16. JD Pilgrimage
I visited Ian Curtis’ grave in Macclesfield. I c/wouldn’t leave until they made me.
17. Moving Up
I have at least once been given a raise and a promotion. The fact that I can successfully do grown-up stuff still fascinates me.
18. Band Travel
Whether it’s Hong Kong or London, I’m there if a band I love is there. I like this about myself.
19. Roller Derby
I bought some skates, put them on and have never looked back since.
20. Broken Bone
Painful, frustrating and tiring, but it is actually something I’m glad to have experienced. A badge of honour in my Roller Derby life. Once is enough.
21. Getting Help and Letting Go
Acknowledging that there were some things I couldn’t handle on my own and realising that even the best people out there need help. And I’m so much better for it.
Writing a blog post about painful parts of my past and sharing them with the world is possibly the scariest thing I have done. The amount of support shown, and the number of friends who confided in me, as a result, was overwhelming, humbling and beautiful.
I fell in love with children on a mountain while helping to rebuild their homes. I think about them every day.
I completed National Novel Writing Month. My 50, 027 words are still a work in progress, but I finished it.
25. Being 25
After a year that has seen so much change, disappointment, joy, confusion, love, heartbreak, trust and misplaced hopes, I’m back on track with a new job, old friends, amazing family, countless crazy Internet people, and a badass list to remind myself in dark and lonely times that I have done, am doing, and will continue to do some amazing things.
Note: I care a great deal about any form of harassment, discrimination, and abuse, including harassment against men and transgendered people. For the sake of this post and in light of the recent news and movements, I’m in particular addressing the plight of women, and the action we need by men.
Today, all over the Internet are women (and some men) who have bravely come out to say Me Too – a viral movement to shine a light on just how many women we know and love have experienced some form of sexual harassment.
As a loud and proud feminist, I have never been shy about discussing these issues. They’re not comfortable, but they’re necessary to publicly discuss and using the platforms I have, I have always been vocal about the rights and safety of women.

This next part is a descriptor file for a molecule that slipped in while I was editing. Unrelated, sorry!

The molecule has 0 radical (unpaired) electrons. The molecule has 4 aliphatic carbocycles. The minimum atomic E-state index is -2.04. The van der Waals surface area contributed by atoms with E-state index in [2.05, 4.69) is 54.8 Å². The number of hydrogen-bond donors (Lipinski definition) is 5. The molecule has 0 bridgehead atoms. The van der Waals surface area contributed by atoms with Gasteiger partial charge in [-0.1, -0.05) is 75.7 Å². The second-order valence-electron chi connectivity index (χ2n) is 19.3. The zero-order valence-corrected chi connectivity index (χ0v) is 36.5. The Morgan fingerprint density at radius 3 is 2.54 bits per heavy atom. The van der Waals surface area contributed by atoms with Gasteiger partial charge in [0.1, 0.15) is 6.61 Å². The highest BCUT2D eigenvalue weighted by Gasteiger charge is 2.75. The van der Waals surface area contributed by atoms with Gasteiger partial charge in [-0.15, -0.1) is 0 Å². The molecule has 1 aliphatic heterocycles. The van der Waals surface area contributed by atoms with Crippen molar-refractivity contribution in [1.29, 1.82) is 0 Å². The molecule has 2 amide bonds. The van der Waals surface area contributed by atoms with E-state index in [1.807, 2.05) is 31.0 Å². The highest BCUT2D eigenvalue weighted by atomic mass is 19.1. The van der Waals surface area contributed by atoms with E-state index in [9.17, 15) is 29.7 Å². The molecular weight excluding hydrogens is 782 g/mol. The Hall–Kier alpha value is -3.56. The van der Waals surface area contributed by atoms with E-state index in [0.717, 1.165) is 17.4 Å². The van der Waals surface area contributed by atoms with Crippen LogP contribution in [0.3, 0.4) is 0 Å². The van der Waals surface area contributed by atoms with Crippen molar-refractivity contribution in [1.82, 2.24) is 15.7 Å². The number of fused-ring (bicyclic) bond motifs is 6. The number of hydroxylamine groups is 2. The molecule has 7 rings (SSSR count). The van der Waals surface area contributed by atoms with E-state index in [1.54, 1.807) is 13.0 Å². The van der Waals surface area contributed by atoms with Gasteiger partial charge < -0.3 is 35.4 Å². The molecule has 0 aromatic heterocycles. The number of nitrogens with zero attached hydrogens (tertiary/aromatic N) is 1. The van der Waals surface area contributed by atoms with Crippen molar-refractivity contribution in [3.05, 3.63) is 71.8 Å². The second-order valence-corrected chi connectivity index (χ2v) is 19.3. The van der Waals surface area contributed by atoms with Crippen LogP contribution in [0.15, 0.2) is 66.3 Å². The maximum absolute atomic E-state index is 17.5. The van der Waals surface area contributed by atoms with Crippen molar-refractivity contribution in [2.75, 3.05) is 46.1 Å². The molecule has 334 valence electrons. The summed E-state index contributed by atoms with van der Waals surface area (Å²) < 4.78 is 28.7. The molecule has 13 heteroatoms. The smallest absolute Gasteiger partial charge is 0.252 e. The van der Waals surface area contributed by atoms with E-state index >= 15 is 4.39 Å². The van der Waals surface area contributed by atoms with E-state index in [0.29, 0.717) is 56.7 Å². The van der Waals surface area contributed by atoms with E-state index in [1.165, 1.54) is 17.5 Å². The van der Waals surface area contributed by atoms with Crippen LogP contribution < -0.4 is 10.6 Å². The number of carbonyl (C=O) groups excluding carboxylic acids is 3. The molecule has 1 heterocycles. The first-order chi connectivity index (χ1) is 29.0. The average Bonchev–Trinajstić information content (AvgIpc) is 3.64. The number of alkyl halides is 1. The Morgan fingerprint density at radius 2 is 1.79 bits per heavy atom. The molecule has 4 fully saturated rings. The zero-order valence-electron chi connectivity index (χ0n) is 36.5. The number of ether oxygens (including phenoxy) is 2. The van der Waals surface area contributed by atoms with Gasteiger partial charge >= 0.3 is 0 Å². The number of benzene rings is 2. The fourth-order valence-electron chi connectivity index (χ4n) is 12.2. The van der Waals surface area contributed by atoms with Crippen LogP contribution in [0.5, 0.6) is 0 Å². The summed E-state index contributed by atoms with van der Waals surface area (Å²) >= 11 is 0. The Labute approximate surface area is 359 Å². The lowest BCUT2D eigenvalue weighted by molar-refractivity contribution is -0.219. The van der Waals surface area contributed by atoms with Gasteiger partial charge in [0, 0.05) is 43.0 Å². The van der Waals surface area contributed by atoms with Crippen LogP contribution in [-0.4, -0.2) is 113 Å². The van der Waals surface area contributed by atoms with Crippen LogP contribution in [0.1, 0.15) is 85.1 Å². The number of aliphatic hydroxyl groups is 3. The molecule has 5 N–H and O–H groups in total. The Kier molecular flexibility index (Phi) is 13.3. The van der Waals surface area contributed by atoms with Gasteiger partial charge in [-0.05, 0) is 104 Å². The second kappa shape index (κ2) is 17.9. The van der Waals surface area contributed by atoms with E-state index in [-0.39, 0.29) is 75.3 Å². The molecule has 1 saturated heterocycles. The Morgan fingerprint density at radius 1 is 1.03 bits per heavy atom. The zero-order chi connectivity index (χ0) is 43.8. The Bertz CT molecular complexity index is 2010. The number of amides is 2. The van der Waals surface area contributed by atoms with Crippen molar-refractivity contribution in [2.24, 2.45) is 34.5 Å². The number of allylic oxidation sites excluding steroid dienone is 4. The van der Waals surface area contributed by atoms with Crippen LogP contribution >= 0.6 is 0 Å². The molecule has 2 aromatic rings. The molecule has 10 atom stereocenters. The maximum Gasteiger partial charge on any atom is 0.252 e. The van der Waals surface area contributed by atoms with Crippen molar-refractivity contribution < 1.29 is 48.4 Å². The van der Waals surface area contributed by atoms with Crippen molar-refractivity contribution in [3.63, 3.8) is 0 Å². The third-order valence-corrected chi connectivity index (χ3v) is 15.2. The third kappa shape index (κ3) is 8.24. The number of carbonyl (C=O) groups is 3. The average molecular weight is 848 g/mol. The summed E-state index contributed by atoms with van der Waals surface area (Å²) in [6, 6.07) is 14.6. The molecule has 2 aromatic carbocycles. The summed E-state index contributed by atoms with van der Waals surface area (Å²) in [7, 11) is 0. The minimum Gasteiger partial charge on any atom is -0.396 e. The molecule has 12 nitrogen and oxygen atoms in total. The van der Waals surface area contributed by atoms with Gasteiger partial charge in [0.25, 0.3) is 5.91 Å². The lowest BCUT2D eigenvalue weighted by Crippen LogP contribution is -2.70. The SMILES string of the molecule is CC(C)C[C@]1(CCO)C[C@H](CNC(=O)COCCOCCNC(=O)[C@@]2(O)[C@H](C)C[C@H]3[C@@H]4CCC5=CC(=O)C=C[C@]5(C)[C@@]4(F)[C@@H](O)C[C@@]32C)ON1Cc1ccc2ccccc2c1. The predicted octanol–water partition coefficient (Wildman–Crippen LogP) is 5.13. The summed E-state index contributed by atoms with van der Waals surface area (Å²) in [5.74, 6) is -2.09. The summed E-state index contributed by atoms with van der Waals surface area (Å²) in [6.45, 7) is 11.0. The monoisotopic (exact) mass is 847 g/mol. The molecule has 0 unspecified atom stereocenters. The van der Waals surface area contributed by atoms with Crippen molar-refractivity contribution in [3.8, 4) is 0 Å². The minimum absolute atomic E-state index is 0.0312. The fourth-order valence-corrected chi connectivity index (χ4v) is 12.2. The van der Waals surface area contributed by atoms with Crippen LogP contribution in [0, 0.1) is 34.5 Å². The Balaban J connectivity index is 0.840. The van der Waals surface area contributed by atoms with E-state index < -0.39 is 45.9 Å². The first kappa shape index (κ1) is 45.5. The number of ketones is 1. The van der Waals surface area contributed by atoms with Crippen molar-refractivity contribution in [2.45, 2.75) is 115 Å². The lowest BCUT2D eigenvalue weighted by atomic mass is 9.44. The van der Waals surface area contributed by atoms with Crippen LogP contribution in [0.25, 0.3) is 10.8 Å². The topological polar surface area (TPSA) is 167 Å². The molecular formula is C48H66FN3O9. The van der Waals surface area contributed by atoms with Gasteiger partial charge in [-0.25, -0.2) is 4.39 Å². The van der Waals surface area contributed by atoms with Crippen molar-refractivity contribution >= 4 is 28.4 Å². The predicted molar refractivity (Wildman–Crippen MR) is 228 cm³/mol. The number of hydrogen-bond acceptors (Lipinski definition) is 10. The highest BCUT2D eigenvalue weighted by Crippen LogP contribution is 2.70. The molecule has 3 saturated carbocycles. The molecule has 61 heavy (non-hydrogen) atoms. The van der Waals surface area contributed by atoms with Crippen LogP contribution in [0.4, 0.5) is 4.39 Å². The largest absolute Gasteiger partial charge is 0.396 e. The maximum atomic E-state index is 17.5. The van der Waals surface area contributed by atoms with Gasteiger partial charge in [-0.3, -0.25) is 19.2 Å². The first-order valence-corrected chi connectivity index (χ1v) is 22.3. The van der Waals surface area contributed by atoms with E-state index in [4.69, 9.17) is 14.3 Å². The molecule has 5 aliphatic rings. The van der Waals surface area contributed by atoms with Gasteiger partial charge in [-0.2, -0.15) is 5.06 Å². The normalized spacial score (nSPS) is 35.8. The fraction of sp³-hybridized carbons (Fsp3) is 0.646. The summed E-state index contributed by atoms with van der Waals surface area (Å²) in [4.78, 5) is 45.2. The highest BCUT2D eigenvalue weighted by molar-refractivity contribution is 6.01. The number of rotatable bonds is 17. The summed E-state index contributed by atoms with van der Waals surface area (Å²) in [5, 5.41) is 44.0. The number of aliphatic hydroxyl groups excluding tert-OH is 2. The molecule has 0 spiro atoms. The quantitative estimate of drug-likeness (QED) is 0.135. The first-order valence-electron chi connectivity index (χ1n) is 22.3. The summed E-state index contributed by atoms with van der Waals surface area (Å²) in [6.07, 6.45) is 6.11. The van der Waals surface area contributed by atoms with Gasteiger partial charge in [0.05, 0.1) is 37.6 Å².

The #MeToo movement comes after a particularly busy week in my young female life, which makes it hit home, hard. Harder than usual.
Last Tuesday while waiting for my husband Martin on a busy street with plenty of lights and people, I was circled slowly by a man who then sidled up to me to start a conversation. I wasn’t threatened, but I was annoyed and uncomfortable, of course. As he stood talking, leaning in closer and waiting for me to shake his hand, all I could think of was how hard I had to force myself to not shake his hand in return. It’s been so firmly instilled in us: even when you’re being harassed, even when you’re uncomfortable and intimidated, you have to be polite. That’s what nice girls do.
Now in the last few months of my 20s, I’m done with being a nice girl. I don’t have time to play nice with assholes. I didn’t shake his hand and he eventually trudged away, and I privately congratulated myself on this little victory: that I managed to not shake the hand of a man who was making me uncomfortable. Baby steps and small victories.
The next day, I was with Martin at a supermarket. On the way out, I noticed a man staring at me, head to toe, the kind of stare that strips you in an incredibly disconcerting way. Feeling unafraid because while it was late, I wasn’t alone, I stared the fool down as he continued to mentally strip me.
As our paths crossed, he said, “….sex?”